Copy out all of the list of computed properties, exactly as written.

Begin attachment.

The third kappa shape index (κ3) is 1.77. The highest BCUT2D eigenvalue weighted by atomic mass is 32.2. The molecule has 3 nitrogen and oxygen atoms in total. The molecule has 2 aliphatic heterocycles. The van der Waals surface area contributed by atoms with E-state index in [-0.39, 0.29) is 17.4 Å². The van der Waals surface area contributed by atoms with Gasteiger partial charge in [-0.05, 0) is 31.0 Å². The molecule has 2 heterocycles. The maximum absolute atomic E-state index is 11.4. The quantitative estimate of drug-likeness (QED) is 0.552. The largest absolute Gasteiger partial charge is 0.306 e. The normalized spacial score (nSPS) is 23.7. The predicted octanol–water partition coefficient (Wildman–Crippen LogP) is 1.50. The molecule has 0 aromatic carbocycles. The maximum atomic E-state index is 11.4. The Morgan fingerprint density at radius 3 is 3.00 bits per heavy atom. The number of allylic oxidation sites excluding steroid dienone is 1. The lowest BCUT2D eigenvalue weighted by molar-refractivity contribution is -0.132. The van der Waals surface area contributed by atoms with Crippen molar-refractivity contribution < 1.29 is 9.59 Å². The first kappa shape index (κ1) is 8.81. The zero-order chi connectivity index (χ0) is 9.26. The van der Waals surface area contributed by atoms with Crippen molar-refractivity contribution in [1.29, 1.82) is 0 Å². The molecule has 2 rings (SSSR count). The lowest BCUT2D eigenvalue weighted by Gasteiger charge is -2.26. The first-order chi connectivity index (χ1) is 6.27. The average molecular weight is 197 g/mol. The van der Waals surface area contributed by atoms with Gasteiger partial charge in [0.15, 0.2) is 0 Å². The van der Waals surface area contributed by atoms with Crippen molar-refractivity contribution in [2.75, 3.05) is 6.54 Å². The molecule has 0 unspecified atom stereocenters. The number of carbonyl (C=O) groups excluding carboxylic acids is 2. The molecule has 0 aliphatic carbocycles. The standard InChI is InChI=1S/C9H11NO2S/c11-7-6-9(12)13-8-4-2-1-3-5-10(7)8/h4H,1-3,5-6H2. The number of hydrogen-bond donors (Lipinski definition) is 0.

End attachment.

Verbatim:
The third kappa shape index (κ3) is 1.77. The highest BCUT2D eigenvalue weighted by atomic mass is 32.2. The molecule has 3 nitrogen and oxygen atoms in total. The molecule has 2 aliphatic heterocycles. The van der Waals surface area contributed by atoms with E-state index in [-0.39, 0.29) is 17.4 Å². The van der Waals surface area contributed by atoms with Gasteiger partial charge in [-0.05, 0) is 31.0 Å². The molecule has 2 heterocycles. The maximum absolute atomic E-state index is 11.4. The quantitative estimate of drug-likeness (QED) is 0.552. The largest absolute Gasteiger partial charge is 0.306 e. The normalized spacial score (nSPS) is 23.7. The predicted octanol–water partition coefficient (Wildman–Crippen LogP) is 1.50. The molecule has 0 aromatic carbocycles. The maximum atomic E-state index is 11.4. The Morgan fingerprint density at radius 3 is 3.00 bits per heavy atom. The number of allylic oxidation sites excluding steroid dienone is 1. The lowest BCUT2D eigenvalue weighted by molar-refractivity contribution is -0.132. The van der Waals surface area contributed by atoms with Crippen molar-refractivity contribution < 1.29 is 9.59 Å². The first kappa shape index (κ1) is 8.81. The zero-order chi connectivity index (χ0) is 9.26. The van der Waals surface area contributed by atoms with Crippen molar-refractivity contribution in [1.29, 1.82) is 0 Å². The molecule has 2 rings (SSSR count). The lowest BCUT2D eigenvalue weighted by Gasteiger charge is -2.26. The first-order chi connectivity index (χ1) is 6.27. The average molecular weight is 197 g/mol. The van der Waals surface area contributed by atoms with Gasteiger partial charge in [0.15, 0.2) is 0 Å². The van der Waals surface area contributed by atoms with Crippen molar-refractivity contribution in [2.75, 3.05) is 6.54 Å². The molecule has 0 unspecified atom stereocenters. The number of carbonyl (C=O) groups excluding carboxylic acids is 2. The molecule has 0 aliphatic carbocycles. The standard InChI is InChI=1S/C9H11NO2S/c11-7-6-9(12)13-8-4-2-1-3-5-10(7)8/h4H,1-3,5-6H2. The number of hydrogen-bond donors (Lipinski definition) is 0.